Easily grown in average, medium moisture, well-drained soils in full sun to part shade. Prefers moist, organically rich, acidic soils in part shade. Benefits from a 2-4" mulch which will help keep roots cool and moist in summer. May be inadvisable at this time to plant this tree in areas where dogwood anthracnose infestations are present (see problems section below). Noteworthy Characteristics Cornus florida, commonly known as flowering dogwood, is a small deciduous tree that typically grows 15-30' tall with a low-branching, broadly-pyramidal but somewhat flat-topped habit. It arguably may be the most beautiful of the native American flowering trees. It is native from Maine to southern Ontario to Illinois to Kansas south to Florida, Texas and Mexico. It is the state tree of Missouri and Virginia.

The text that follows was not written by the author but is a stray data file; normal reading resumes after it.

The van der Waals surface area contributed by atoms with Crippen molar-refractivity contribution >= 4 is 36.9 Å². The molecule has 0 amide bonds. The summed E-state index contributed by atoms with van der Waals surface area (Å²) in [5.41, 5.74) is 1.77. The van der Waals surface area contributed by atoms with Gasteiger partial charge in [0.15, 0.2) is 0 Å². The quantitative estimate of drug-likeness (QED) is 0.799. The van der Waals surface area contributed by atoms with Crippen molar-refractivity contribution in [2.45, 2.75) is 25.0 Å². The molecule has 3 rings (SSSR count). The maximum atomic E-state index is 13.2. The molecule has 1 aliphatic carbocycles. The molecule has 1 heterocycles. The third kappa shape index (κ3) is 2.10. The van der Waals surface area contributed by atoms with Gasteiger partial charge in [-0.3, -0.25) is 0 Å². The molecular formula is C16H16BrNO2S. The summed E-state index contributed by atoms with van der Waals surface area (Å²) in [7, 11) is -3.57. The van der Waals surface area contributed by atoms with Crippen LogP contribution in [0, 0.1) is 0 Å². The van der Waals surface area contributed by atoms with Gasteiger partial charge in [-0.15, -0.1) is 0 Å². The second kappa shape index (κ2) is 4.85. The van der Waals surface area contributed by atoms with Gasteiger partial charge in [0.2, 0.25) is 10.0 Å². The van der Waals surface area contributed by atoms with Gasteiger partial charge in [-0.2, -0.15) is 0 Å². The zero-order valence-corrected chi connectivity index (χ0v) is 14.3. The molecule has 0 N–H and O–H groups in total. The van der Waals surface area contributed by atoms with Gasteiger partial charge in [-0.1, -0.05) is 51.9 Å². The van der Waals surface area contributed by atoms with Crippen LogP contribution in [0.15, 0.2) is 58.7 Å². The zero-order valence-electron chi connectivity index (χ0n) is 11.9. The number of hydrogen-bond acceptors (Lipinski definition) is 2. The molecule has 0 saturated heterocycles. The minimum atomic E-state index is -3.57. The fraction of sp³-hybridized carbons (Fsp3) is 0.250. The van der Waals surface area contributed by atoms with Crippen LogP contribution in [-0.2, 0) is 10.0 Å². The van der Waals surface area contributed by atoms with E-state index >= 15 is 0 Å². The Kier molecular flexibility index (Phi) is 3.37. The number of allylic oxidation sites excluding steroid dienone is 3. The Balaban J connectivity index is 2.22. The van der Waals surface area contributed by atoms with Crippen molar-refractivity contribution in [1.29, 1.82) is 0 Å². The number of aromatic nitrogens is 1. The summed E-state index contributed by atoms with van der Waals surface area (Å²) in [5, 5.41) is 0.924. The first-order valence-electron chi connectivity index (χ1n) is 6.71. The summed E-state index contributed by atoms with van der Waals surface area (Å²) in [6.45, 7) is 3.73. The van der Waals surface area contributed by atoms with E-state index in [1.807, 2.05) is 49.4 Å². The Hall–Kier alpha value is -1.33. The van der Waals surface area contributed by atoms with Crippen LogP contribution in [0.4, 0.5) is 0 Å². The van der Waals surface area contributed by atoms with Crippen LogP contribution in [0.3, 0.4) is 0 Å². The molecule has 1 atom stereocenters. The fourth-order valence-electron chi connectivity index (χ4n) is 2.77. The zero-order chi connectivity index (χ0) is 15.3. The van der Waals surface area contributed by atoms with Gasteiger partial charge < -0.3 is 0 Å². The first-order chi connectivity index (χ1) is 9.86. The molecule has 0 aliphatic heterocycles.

Cornus florida is a species of flowering plant in the family Cornaceae native to eastern North America and northern Mexico. An endemic population once spanned from southernmost coastal Maine south to northern Florida and west to the Mississippi River.
The tree is commonly planted as an ornamental in residential and public areas because of its showy bracts and interesting bark structure.
Easily grown in average, medium moisture, well-drained soils in full sun to part shade. Prefers moist, organically rich, acidic soils in part shade.